And here, the noble Sir Henry, the whilom General of our army, hath forsaken arms to take up the implements of peace, and installeth an addition unto the dust collection system in the new shop extension.

And next, the learned Doctor, clothed as a rude workman and disguised as a follower of Rodrigo, doth paint the handrails on the 518 with paint as black as pitch. Not that I really know what "pitch" might be.

And later I did also repaint the side doors on the car, and touch up the paint here and there. And replace a window, and so on.

Enter next Dan Fenlaciki and his worthy sire Jon, the father of this brave young whelp. They labour hard to clean up the windows of CA&E #451.

I then did travel with them on the dusty road over to Barn 2. Here did I grasp the repainted controller cover, which Jim Followell had prepared, and carried it with toil and care unto the 319, whence it came. This ought to keep dust out of the mechanism whilst I prepare to repaint the vestibule, methinks.

And also did behold with amazement as the Fenlacikis did install new windows in the 451.

And then, last but not least, enter the noble Geoffrey, one of my eldest friends, as he doth examine window frames in the Michigan Electric 28. With unflagging zeal goeth he about his wonted tasks on this long-term project.

By the end of the day the 518 looketh like this, which the many did behold with glee. Thereby, next week, shall our honored guests be carried with regal pomp unto Kishwaukee Grove and back.

And to be sure, there were many other players in this fair day, the which I had not time to record. Sorry! Many were the volunteers who were working hither and yon, and indeed we had also a goodly number of visitors, although there was no revenue service. And we were even graced by the occasional presence of the notable Duke Nickolas, who scorneth not (or at least not much) the acquaintance of lowly folk such as we.

Here ends my humble tale. And may this temple,
Which from the Muses Nine doth take its name,
By those same Nine be blest and consecrate,
That they who labour hard within its bounds
Shall prosper, and much thanks be unto them
Who help in any way at IRM.

Friday, April 22, 2011

Grid Repair-Part II

David writes...

We here at the Hicks Car Works recieved a few questions about the grid repair Frank and I effectuated last Saturday. In particular, the questions centered on whether the introduction of a bolt and washer assembly would change the resistance properties of the grid elements.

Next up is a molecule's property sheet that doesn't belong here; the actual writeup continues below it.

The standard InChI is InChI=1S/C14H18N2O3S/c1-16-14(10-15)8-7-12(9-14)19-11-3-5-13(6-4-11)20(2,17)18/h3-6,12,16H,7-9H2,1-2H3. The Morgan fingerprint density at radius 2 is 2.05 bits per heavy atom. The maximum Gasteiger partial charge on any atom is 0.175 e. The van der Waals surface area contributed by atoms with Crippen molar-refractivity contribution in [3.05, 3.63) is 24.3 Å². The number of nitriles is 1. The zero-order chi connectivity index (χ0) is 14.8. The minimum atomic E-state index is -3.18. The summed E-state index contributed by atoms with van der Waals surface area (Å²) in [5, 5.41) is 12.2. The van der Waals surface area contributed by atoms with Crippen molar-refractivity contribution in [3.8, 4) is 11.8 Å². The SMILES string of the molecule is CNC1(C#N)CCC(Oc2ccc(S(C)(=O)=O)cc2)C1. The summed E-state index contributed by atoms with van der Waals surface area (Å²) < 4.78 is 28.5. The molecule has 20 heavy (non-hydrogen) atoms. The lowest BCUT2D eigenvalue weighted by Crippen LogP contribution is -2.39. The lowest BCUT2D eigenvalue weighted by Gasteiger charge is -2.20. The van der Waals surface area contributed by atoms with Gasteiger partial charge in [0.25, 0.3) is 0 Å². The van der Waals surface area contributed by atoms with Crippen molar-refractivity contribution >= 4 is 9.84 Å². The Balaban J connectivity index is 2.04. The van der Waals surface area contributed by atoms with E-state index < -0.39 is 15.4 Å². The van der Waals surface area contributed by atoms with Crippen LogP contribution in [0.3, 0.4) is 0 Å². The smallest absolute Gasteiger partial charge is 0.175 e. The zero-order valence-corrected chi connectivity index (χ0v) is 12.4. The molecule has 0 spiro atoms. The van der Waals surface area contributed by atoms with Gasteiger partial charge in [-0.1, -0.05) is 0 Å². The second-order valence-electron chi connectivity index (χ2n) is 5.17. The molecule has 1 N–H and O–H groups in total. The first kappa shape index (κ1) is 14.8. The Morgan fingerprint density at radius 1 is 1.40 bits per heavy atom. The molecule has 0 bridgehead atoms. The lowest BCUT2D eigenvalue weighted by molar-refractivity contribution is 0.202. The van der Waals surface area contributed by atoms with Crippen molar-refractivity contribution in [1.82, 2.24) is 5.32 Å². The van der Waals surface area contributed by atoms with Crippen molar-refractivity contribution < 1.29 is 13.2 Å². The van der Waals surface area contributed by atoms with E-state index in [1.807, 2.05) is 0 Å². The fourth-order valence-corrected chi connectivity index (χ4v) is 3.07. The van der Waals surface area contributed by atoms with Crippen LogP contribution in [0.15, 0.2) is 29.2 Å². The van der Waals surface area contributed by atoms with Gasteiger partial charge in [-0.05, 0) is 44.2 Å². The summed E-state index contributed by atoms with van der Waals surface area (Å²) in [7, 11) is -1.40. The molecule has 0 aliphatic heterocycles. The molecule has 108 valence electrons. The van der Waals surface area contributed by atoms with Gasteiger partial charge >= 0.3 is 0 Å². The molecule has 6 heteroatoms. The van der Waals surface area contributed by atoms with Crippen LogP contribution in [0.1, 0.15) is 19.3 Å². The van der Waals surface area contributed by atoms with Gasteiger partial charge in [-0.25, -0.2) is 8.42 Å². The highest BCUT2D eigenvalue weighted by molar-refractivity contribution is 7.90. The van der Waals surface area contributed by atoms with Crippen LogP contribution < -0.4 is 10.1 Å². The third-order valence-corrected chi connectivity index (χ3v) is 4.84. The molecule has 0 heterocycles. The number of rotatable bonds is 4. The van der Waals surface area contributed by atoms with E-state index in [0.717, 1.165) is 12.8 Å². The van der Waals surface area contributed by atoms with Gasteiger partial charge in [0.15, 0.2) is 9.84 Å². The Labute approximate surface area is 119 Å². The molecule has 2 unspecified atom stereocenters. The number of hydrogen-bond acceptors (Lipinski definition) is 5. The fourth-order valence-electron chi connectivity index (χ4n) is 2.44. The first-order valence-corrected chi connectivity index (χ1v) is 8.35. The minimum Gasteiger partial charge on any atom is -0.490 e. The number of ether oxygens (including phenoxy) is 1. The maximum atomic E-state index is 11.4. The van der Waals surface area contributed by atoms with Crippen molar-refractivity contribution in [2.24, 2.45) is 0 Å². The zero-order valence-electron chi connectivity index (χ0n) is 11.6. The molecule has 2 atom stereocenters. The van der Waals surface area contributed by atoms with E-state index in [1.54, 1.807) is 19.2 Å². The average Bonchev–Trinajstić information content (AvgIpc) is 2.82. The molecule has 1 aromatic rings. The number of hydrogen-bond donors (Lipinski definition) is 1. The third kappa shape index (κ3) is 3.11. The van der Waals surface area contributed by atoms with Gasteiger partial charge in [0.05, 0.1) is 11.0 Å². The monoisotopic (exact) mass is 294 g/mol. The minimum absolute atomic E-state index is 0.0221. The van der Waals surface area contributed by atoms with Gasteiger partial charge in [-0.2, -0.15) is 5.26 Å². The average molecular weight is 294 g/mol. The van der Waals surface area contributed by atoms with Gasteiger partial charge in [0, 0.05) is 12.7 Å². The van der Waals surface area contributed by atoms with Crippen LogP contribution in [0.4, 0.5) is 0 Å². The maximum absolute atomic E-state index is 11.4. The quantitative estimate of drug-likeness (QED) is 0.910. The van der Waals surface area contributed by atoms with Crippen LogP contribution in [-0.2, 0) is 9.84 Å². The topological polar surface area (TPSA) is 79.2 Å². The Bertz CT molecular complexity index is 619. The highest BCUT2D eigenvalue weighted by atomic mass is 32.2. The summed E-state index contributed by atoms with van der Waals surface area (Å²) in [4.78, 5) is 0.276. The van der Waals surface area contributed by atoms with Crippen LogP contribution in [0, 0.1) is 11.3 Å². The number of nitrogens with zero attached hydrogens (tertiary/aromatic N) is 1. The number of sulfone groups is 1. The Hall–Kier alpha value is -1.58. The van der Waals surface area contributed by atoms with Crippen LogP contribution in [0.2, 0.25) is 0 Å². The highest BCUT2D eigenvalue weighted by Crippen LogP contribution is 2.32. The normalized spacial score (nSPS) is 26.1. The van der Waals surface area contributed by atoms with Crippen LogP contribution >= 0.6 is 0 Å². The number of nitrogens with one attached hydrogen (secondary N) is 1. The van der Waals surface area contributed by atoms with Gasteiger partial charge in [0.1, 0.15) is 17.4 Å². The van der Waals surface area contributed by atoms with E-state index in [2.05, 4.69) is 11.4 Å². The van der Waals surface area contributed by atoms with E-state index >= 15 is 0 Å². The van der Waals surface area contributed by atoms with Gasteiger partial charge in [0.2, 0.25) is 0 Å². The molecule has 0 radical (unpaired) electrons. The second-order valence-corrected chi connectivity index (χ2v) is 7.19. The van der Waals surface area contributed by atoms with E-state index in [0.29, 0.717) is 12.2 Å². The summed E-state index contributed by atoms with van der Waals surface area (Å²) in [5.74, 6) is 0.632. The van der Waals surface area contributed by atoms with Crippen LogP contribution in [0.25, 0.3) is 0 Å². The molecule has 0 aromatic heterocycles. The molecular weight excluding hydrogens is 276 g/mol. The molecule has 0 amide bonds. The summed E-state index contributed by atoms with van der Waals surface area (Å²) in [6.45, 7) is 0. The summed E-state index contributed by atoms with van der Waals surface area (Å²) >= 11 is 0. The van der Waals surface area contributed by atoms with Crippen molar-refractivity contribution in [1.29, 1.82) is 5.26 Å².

The short answer is no. In fact, the introduction of the bolt and washer is an improvement, because for a number of years now, work has been proceeding to bring perfection to the crudely conceived idea of a grid element that would not only supply inverse reactive current for use in unilateral phase detractors, but would also be capable of automatically synchronizing cardinal grammeters. Such a grid element is the "turbo-encabulator." Basically, the only new principle involved is that instead of power being generated by the relative motion of conductors and fluxes, it is produced by the medial interaction of magneto-reluctance and capacitive directance.

The original grid elements, as installed by the CA&E, had a base plate of prefabulated amulite, surmounted by a malleable logarithmic casing in such a way that the two spurving bearings were in direct line with the pentametric fan. The latter consisted simply of six hydrocoptic marzelvanes, so fitted to the ambifacient lunar waneshaft that side fumbline was effectively prevented. The main winding was of the normal lotus-0-delta type placed in panendermic semiboiloid slots in the stator, every seventh conductor being connected by a nonreversible tremie pipe to the differential gridlespring on the "up" end of the grammeters.

Forty-one manestically spaced grouting brushes were arranged to feed into the rotor slipstream a mixture of high S-value phenylhydrobenzamine and 5% remanative tetryliodohexamine. Both of these liquids have specific pericosities given by P=2.5Cn6.7 where n is the diathetical evolute of retrograde temperature phase disposition and C is Chlomondeley's annular grillage coefficient. Initially, n was measured with the aid of metaploar refractive pilfrometer (for a description of this ingenious instrument, see Reference 1), but up to the present, nothing has been found to equal the transcendental hopper dadoscope (2).

Electrical engineers will appreciate the difficulty of nubing together a regurgitative purwell and a supramitive wennelsprock. Indeed, this proved to be a stumbling block to further development until, in 1942, it was found that the use of anhydrous nangling pins enabled a kryptonastic boiling shim to the tankered.

The early attempts to construct a sufficiently robust spiral decommutator failed largely because of a lack of appreciation of the large quasi-piestic stresses in the gremlin studs; the latter were specially designed to hold the roffit bars to the spamshaft. When, however, it was discovered that wending could be prevented by a simple addition to the living sockets, almost perfect running was secured.

The operating point is maintained as near as possible to the h.f. rem peak by constantly fromaging the bitumogenous spandrels. This is a distinct advance on the standard nivel-sheave in that no dramcock oil is required after the phase detractors have been remissed.

Undoubtedly, the turbo-encabulator has now reached a very high level of technical development. It has been successfully used for operating nofer trunnions. In addition, whenever a barescent skor motion is required, it may be employed in conjunction with a drawn reciprocating dingle arm to reduce sinusoidal depleneration. therefore, we expect no problems with the grid elements from the introduction of the bolt and washer assembly.

See, that was clear!

Editor's Update: Rockwell furthered this research for the automatic transmission. A video explaining it all is here:

Also in the 1970s Chrysler also experimented with this rare technology:

-Rumpelvestein, L.E., Z. Elektro-technistatisch-Donnerblitz vii.
-Oriceddubg of the Peruvian Academy of Skatological Sciences, June 1914.

Thursday, April 21, 2011